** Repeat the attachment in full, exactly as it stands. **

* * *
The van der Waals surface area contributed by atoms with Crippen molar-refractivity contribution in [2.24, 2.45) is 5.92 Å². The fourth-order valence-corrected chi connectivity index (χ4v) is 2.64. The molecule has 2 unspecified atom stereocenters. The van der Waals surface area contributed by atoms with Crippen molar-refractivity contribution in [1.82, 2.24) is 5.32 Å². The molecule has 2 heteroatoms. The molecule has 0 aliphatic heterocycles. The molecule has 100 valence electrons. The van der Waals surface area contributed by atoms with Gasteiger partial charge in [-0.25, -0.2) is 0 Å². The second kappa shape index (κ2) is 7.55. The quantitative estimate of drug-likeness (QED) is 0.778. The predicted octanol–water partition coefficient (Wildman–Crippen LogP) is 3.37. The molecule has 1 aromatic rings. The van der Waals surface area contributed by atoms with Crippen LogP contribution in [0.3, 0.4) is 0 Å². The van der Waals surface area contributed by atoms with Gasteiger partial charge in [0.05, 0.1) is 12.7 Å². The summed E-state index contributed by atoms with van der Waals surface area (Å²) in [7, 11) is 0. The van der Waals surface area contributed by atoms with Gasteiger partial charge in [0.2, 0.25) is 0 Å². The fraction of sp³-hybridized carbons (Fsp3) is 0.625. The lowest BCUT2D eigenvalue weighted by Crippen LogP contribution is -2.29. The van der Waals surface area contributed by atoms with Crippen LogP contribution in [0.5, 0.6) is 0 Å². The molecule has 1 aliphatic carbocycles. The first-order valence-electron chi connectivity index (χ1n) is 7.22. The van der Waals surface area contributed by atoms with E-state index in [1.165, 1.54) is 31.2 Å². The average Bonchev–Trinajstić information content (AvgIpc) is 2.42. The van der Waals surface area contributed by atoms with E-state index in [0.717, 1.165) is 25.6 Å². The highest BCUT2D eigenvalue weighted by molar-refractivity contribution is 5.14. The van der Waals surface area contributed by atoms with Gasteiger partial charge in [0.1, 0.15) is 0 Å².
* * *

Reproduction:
The van der Waals surface area contributed by atoms with Crippen molar-refractivity contribution in [2.24, 2.45) is 5.92 Å². The fourth-order valence-corrected chi connectivity index (χ4v) is 2.64. The molecule has 2 unspecified atom stereocenters. The van der Waals surface area contributed by atoms with Crippen molar-refractivity contribution in [1.82, 2.24) is 5.32 Å². The molecule has 2 heteroatoms. The molecule has 0 aliphatic heterocycles. The molecule has 100 valence electrons. The van der Waals surface area contributed by atoms with Gasteiger partial charge in [-0.25, -0.2) is 0 Å². The second kappa shape index (κ2) is 7.55. The quantitative estimate of drug-likeness (QED) is 0.778. The predicted octanol–water partition coefficient (Wildman–Crippen LogP) is 3.37. The molecule has 1 aromatic rings. The van der Waals surface area contributed by atoms with Crippen LogP contribution in [0.3, 0.4) is 0 Å². The van der Waals surface area contributed by atoms with Gasteiger partial charge in [0.05, 0.1) is 12.7 Å². The summed E-state index contributed by atoms with van der Waals surface area (Å²) in [7, 11) is 0. The van der Waals surface area contributed by atoms with Gasteiger partial charge in [0.2, 0.25) is 0 Å². The fraction of sp³-hybridized carbons (Fsp3) is 0.625. The lowest BCUT2D eigenvalue weighted by Crippen LogP contribution is -2.29. The van der Waals surface area contributed by atoms with Crippen LogP contribution in [0.5, 0.6) is 0 Å². The molecule has 1 aliphatic carbocycles. The first-order valence-electron chi connectivity index (χ1n) is 7.22. The van der Waals surface area contributed by atoms with E-state index in [1.165, 1.54) is 31.2 Å². The average Bonchev–Trinajstić information content (AvgIpc) is 2.42. The van der Waals surface area contributed by atoms with E-state index in [0.717, 1.165) is 25.6 Å². The highest BCUT2D eigenvalue weighted by molar-refractivity contribution is 5.14. The van der Waals surface area contributed by atoms with Gasteiger partial charge in [0.1, 0.15) is 0 Å².